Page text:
“The parties are pleased to announce that a settlement has occurred, and that the terms are confidential. Nothing more will be disclosed regarding the settlement.”
PREVIOUSLY, TUESDAY PM: Looks like Bay Area mediation worked where LA litigation could not for Keith Olbermann in his $50 million lawsuit against Current TV. A daylong session in San Francisco at the offices of Antonio Piazza of Mediation Negotiations has led to a settlement between the parties. While specifics of the agreement are confidential, a source tells Deadline that Olbermann is set to receive a significant payout from Current. The former ESPN and MSNBC anchor’s deal also means it won’t impact the Al Gore co-founded Current’s recent $500 million sale to Al Jazeera. Late last week, in heavily redacted court documents filed under seal in LA Superior Court, the former Countdown frontman requested an April 24 hearing for a summary judgment to rule in his favor over Current.
Olbermann sued his former employer for breach of contact and other claims on April 5, 2012 for the full multimillion-dollar sum of his five-year contract, this after Current fired Olbermann that March after less than a year at the network. On April 6, Current filed a cross complaint claiming it had “every right to terminate Mr. Olbermann’s services.” Both parties are expected to file documents relatively soon to dismiss the case.
Things got a little too warm when Al Gore took to the stage at the SXSW Interactive festival Saturday to talk about The Future — that is, his new book subtitled Six Drivers Of Global Change as well as the NRA, the internet and global warming, natch. AllThingsD editor Walt Mossberg took the opportunity to call the former VP on an inconvenient truth — not his movie, the hypocrisy of his sale of Current TV to Al Jazeera. “You sold your network to Al Jazeera, which is owned by a government that’s a big oil producer,” asked Mossberg. “How could you do that?” Gore eventually responded “I don’t ask you why you continue working for Rupert Murdoch.” Uh-oh. Mossberg parried, “Last I checked, he’s not in the oil business”. Gore retorted, “He’s also not strictly in the news business, either”.
The ongoing sideshow that is Keith Olbermann and his employment woes just continues. Within days before a high level mediation meeting in San Francisco, the one-time TV host is now seeking a summary judgment in his $50 million lawsuit against Current TV (now being sold to Al Jazeera). In heavily redacted court documents (read them here) filed under seal in LA Superior Court on Thursday the former Countdown frontman wants an April 24 hearing to rule in his favor over his former employers. The documents filed this week are Olbermann’s evidence why the court should rule for him. While most of the document is blanked out, the introduction to the 25-page filing gives a pretty good sense of where the former talking head is coming from:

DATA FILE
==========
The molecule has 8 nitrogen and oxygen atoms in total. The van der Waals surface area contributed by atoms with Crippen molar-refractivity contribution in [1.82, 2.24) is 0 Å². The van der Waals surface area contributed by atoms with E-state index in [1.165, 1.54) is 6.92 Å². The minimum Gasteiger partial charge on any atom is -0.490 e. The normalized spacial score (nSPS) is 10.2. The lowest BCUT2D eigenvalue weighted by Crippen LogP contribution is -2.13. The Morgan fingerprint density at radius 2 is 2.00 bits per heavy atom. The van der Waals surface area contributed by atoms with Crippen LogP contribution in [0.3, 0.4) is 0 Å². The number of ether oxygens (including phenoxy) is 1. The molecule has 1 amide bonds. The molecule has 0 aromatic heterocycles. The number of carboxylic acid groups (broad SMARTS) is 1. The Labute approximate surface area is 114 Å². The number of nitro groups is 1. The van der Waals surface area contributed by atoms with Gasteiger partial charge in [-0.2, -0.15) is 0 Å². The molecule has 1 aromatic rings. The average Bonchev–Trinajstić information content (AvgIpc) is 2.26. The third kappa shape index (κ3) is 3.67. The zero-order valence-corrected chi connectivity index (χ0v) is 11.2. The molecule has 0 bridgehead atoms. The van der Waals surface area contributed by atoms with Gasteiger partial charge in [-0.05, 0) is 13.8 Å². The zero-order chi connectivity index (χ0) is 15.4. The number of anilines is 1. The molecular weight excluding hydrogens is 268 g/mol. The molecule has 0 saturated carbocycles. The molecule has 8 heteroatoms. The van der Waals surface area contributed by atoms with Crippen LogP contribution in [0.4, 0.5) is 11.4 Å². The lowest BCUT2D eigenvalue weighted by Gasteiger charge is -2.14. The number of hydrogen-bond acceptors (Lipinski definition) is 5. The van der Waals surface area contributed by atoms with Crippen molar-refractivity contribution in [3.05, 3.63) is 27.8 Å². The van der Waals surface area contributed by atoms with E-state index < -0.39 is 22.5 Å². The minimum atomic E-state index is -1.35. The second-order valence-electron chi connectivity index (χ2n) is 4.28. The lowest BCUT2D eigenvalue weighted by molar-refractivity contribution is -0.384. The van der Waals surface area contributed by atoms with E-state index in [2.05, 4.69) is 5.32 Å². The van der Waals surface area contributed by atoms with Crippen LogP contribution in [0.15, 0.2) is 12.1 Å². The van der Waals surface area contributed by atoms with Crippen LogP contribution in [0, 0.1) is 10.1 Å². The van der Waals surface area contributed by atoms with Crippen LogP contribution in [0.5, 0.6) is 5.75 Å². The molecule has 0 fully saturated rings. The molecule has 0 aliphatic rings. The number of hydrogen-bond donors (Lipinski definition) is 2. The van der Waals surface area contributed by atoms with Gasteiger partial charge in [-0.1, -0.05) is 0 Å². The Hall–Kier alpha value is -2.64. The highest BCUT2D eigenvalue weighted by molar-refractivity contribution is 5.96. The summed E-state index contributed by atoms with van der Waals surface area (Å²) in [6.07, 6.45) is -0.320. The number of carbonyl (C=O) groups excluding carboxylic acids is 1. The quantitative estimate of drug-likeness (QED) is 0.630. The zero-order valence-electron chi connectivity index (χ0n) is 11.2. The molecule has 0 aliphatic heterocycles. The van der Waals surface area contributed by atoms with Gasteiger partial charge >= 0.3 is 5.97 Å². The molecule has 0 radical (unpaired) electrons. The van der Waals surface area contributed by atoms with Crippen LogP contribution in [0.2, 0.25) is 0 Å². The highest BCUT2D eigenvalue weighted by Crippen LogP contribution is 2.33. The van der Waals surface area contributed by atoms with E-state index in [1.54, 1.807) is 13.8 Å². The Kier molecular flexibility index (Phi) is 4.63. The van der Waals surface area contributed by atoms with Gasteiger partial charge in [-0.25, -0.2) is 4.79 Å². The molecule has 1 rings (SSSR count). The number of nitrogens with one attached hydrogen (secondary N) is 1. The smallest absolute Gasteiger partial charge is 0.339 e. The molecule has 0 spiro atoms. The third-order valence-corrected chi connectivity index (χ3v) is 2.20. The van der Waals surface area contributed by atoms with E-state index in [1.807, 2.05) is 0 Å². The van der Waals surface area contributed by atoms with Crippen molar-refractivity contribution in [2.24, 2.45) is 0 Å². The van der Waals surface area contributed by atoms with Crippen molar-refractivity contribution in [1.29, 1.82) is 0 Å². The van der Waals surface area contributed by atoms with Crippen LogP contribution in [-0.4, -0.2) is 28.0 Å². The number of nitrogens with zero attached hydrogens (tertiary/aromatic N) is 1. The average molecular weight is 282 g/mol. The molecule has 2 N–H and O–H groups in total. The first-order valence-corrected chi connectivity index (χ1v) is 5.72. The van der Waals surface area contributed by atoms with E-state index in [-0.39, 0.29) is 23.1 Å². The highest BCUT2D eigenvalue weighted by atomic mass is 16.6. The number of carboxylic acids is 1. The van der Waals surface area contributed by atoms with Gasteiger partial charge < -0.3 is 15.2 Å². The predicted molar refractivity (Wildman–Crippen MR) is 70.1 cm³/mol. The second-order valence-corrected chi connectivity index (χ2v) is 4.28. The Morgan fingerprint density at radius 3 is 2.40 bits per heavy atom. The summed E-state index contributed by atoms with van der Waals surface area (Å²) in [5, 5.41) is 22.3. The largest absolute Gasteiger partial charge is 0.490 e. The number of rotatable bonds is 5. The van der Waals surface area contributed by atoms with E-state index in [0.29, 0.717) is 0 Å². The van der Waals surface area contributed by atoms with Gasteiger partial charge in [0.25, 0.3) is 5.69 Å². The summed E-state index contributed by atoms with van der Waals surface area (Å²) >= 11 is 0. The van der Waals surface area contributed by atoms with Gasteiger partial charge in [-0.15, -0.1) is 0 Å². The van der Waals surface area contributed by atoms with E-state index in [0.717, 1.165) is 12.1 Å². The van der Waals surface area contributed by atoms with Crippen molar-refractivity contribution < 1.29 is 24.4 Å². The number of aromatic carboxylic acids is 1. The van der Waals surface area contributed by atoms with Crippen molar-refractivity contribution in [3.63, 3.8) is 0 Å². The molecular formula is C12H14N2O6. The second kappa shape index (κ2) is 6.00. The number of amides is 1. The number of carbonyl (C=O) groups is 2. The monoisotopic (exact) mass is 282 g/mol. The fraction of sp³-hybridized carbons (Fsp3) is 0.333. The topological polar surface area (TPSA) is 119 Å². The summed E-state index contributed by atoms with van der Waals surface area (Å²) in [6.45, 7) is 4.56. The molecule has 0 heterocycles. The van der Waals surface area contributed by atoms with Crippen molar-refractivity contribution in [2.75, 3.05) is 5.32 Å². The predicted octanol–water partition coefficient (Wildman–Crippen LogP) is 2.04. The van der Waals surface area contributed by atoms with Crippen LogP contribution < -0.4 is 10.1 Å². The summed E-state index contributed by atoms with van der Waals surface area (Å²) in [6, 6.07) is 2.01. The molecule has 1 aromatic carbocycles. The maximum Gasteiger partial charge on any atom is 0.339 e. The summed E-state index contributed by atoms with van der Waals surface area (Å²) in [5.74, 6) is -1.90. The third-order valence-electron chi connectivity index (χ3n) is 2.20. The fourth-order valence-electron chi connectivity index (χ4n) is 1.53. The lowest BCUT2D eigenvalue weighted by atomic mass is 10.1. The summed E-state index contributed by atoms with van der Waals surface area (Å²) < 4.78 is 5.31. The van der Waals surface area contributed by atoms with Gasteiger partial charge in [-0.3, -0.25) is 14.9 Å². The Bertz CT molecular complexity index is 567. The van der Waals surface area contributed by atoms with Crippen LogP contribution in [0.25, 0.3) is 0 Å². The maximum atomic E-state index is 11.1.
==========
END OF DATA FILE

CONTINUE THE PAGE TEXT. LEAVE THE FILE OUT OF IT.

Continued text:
Current breached 16(a)(i) of the Agreement by making disparaging and derogatory statements in the public and to its staff about Mr. Olbermann and by disclosing confidential terms of the parties’ Agreement to the press. Current breached 2(a)(ii) of the Agreement by using Mr. Olbermann’s likeness in connection with advertising the Program properties, all without his prior approval. Current breached 5(c) by using Olbermann’s name, without his approval, in connection with a commercial for AT&T. Current breached 2(a) and 2(b)(ii) by denying Mr. Olbermann editorial control over “Program Specials” broadcast on Current, and breached 2(a)(i) by refusing Mr. Olbermann editorial control of the website when it denied his request to stream segments of Countdown over the Website. Current breached 13(d) of the agreement by improperly terminating Mr. Olbermann’s employment.
Olbermann and his lawyers are scheduled to meet with Current TV executives on March 12 at the offices of Antonio Piazza of Mediation Negotiations in San Francisco. Former Vice-President and Current co-founder Al Gore and Current president David Bohrman are expected to attend.
Al Gore defended his sale of Current TV to Al Jazeera in an appearance this morning on Today, saying he was forced to sell because of tough competition from conglomerates. He also denied any hypocrisy in the $500 million sale to Qatar-based Al Jazeera, which is funded in large part with oil money. Gore, a staunch advocate for addressing climate change, told Matt Lauer he understood the criticism, but said Al Jazeera’s climate coverage was far superior to that of networks in the U.S. Gore, who made a reported $100M on the deal, was appearing on the NBC morning show to tout his new book The Future but got some hardball questions from Lauer along the way. Check out the video below:
Here’s episode 17 of our audio podcast Deadline Big Media With David Lieberman. This week, Deadline Executive Editor Lieberman and host David Bloom discuss the impacts of an important tax provision for Hollywood passed as part of this week’s fiscal cliff bill; what happens with Al Jazeera’s purchase of Current TV, especially after Time-Warner Cable dropped the channel; and a look at some of the big trends at next week’s Consumer Electronics Show, which Lieberman will be covering and for which he’ll host a panel on streaming TV.
Current TV was sold to Al Jazeera for about $500 million, two people with knowledge of the deal told Bloomberg. Gore and partners paid about $71 million in 2004 for the channel that became Current TV. Gore, chairman, and Joel Hyatt, co-founder and CEO announced the sale Wednesday without providing terms. The deal gives Qatar-based Al Jazeera access to the biggest U.S. pay-TV carriers but Current’s viewership needs to increase significantly. Current averaged about 42,000 nightly primetime viewers last quarter, according to Horizon Media Inc. SNL Kagan cable analyst Derek Baine said the $500M price “sounds high”. Current TV’s owners had raised a total of $153 million including debt, according to NY-based research firm PrivCo.
Separately, former Michigan Gov. Jennifer Granholm said yesterday on Facebook she will be leaving Current when her contract is up. Granholm, a Democrat who served two terms, said her agreement covered the election through the transition period and she plans to pursue other interests.
All eyes will be on the No. 2 cable company’s response to the channel that Al Jazeera plans to create from what’s left of Current TV: It could determine whether the Qatar-based news company’s surprising deal yesterday to buy Al Gore’s cable channel pays off. It certainly won’t if Al Jazeera America is just available in a little more than 40M homes — which is what Current has without Time Warner Cable‘s 12.1M subscribers. For now, TWC says that it’s “keeping an open mind” about Al Jazeera’s plans. That at least sounds more encouraging than TWC’s statement yesterday that its carriage agreement with Current “has been terminated” and it is “removing the service as quickly as possible” from its systems. The change of ownership was a bridge too far for TWC: It was already considering dropping Current due to its low ratings.